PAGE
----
Now it’s down to less than 150. Still too many, but an achievement we should be proud of nevertheless.
The total work-related deaths in the UK every year stands at 13,000. So, only 1 per cent of fatalities are due to accidents and 99 per cent are due to disease caused by workplace exposures. Some 12,000 of these deaths are lung related, from illness such as cancers to Chronic Obstructive Pulmonary Disease (COPD).
There’s also the bigger picture of morbidity, proving this is not just ‘grandad’s disease’. Each year, there are 13,500 new occupational cancer registrations in Great Britain and we lose 31m working days due to work-related sickness absence overall.
Of that 26.7 million days (86 per cent) are due to ill health. The cost to the economy is £15 billion annually, of which £10 billion is due to ill health. And that figure doesn’t even include the cost of long-latency diseases.
There is good news though. Health is now on the agenda of both regulators and business and there is great learning we can take from our experience of managing risk in safety. But how do we begin managing the health risk when it seems complex and outside the comfort zone of many safety professionals?
The first step is to understand that there are three key elements to the whole picture of workplace health. Firstly, the classical understanding of health at work comes under the banner of occupational health.
This is the clinical arena that is related to managing the health of workers. It covers the work of doctors and nurses on things like fitness for work and health surveillance. Wellbeing is the second dimension. This is about promoting healthy lifestyle choices, which obviously brings benefits for both individuals and employers.
The third dimension is occupational hygiene. This is all about protecting people from workplace health risks. These are the risks the workplace itself creates; man-made and entirely preventable. This is the province of the scientific and engineering expertise of occupational hygienists.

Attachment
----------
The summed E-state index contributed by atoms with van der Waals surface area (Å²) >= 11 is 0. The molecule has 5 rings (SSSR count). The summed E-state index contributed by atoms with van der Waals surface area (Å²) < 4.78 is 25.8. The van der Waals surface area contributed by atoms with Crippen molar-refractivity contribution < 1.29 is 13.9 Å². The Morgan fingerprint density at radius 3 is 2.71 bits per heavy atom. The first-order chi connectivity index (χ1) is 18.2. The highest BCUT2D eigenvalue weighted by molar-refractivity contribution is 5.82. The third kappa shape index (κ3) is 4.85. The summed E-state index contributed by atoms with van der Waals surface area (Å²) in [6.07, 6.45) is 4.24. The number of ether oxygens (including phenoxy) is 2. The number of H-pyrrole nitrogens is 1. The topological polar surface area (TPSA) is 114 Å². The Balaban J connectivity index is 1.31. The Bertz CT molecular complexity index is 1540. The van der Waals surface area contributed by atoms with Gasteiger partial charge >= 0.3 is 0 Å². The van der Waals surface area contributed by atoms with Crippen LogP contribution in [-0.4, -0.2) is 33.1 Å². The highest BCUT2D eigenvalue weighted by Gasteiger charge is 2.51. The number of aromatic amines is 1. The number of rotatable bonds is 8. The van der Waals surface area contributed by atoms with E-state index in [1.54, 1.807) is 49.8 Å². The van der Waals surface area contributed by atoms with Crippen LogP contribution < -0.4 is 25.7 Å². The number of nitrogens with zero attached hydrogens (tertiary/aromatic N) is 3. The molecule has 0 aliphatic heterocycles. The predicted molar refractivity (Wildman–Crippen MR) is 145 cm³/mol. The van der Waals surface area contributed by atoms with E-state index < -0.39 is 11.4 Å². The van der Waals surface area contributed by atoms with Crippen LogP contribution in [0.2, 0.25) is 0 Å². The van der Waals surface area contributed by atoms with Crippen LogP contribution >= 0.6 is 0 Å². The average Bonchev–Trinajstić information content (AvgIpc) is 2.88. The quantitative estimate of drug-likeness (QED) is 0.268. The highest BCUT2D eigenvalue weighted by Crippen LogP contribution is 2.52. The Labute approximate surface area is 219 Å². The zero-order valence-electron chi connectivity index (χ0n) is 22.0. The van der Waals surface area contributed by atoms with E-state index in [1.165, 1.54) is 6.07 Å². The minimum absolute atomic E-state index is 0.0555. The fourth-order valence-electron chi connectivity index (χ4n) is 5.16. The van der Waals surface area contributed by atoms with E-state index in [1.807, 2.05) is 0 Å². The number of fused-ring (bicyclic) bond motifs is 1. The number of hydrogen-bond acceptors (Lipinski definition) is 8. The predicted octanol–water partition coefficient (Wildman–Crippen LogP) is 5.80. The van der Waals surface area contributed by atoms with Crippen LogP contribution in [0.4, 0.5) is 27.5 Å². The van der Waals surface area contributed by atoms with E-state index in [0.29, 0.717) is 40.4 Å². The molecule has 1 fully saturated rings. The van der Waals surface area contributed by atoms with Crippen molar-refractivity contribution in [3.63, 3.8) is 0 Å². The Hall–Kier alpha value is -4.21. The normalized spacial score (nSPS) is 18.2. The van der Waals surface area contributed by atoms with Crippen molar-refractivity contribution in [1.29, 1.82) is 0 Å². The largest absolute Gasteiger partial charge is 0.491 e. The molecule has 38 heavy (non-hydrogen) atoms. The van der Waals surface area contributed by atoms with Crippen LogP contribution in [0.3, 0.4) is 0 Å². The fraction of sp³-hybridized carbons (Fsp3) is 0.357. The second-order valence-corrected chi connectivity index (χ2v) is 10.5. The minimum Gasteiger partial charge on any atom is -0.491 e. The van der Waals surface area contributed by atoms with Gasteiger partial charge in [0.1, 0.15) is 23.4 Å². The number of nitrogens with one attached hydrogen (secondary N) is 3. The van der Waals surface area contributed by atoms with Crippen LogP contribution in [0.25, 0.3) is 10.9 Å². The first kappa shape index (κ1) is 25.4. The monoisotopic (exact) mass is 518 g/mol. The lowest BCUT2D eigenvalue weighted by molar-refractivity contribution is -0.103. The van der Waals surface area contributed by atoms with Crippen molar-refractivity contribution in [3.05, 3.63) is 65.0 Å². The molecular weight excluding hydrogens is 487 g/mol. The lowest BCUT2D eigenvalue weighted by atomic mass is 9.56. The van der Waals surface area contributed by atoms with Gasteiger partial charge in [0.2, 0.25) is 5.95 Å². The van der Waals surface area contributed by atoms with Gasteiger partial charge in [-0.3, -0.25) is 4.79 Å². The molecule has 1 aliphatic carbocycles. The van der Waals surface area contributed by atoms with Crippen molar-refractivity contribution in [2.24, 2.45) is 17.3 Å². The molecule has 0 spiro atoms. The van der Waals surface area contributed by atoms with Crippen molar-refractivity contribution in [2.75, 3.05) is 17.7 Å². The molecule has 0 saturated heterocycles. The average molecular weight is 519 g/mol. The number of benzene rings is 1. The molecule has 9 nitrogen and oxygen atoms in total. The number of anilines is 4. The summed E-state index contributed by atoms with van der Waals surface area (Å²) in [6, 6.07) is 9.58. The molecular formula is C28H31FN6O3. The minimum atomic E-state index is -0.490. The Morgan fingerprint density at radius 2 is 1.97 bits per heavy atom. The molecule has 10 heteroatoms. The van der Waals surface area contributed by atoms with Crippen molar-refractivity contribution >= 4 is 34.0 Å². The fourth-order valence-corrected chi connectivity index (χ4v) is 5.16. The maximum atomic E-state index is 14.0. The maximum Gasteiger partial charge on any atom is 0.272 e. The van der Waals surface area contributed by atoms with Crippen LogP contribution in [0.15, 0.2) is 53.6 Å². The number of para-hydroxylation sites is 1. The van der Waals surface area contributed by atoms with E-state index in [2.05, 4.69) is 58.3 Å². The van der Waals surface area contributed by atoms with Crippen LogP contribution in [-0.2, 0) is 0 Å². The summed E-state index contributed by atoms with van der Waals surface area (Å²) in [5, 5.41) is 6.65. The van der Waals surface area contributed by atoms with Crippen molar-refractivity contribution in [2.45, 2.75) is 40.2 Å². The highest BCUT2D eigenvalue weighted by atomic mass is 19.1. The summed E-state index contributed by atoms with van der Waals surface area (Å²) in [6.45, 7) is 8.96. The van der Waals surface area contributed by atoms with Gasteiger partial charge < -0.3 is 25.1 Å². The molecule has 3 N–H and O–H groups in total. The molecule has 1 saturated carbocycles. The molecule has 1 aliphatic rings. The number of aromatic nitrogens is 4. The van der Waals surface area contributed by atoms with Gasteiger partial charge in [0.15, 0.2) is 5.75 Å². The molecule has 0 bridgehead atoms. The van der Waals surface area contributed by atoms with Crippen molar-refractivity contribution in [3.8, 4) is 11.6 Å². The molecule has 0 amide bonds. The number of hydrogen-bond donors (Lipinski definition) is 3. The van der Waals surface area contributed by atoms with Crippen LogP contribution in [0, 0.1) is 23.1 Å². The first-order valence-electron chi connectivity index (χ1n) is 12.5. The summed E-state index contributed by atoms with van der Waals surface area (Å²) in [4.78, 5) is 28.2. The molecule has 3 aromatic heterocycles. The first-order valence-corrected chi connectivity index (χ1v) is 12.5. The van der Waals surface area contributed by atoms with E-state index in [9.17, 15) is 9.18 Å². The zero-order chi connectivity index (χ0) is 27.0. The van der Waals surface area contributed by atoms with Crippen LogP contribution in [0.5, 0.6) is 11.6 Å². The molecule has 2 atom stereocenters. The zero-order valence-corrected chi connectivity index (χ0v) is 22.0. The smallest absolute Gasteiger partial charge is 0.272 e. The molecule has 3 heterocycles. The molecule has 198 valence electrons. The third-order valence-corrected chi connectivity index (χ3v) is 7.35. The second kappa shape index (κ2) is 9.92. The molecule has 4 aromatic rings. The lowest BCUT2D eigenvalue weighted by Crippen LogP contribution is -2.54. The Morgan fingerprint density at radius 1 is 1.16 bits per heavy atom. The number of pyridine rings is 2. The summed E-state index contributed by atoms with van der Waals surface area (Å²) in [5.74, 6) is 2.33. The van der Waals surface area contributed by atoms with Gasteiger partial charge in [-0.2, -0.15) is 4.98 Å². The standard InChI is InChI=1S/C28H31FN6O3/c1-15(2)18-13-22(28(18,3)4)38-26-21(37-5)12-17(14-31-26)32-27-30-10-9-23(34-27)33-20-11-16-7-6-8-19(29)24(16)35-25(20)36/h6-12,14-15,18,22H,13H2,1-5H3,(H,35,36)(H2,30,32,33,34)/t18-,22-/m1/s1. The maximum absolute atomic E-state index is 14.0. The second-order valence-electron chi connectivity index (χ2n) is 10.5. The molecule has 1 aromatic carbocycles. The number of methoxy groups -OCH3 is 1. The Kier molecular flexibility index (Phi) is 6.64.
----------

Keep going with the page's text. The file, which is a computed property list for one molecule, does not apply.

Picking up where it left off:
Since the introduction of the HSWA in 1974, many organisations fell into the trap of medicalising workplace heath and making it wholly clinical. Now with the rise of awareness about the need of wellbeing initiatives, the danger is we will instead generalise workplace health entirely to lifestyle issues. Both of these are important and have their place, but neither controls occupational exposure. And that is what employers have a legal duty to manage.
If I was writing about safety culture transformation now and I said to you that my organisation’s entire strategy consisted of training first aiders, you’d be shocked. Yes, you would say, that’s a start, but it’s woefully inadequate if that is your whole game plan. What about risk management, systems, competent people, leadership, culture and engagement? Safety is primarily about prevention, you would say. It’s exactly the same with health.
I once heard Simon Stevens, the CEO of NHS England, introduce himself, as ‘the boss of the National Patch and Repair Service’! His point being that if we didn’t drive a step change in prevention in all areas of health over the coming decades, then the NHS would be reduced to patching and repairing as the effects of an ageing population took their inevitable toll on resources.
Embracing wellbeing, we have embraced prevention when it comes to lifestyle-related diseases. So, why aren’t we also doing that with the diseases caused directly by the work we actually give our employees? It makes no sense to do one without the other and it makes a mockery of any claim that ‘we have a target of zero harm’.
As one SHE director once said to me, “are you saying to me that after all the effort we’ve put into strategy, systems, training, equipment and culture on safety, we’ve now got to do the same thing for health?” After a pause I replied, “Yes, of course. What else were are you thinking of doing?”
Steve Perkins is Managing director, executive coach and consultant at Steve Perkins Associates Limited and Former CEO of BOHS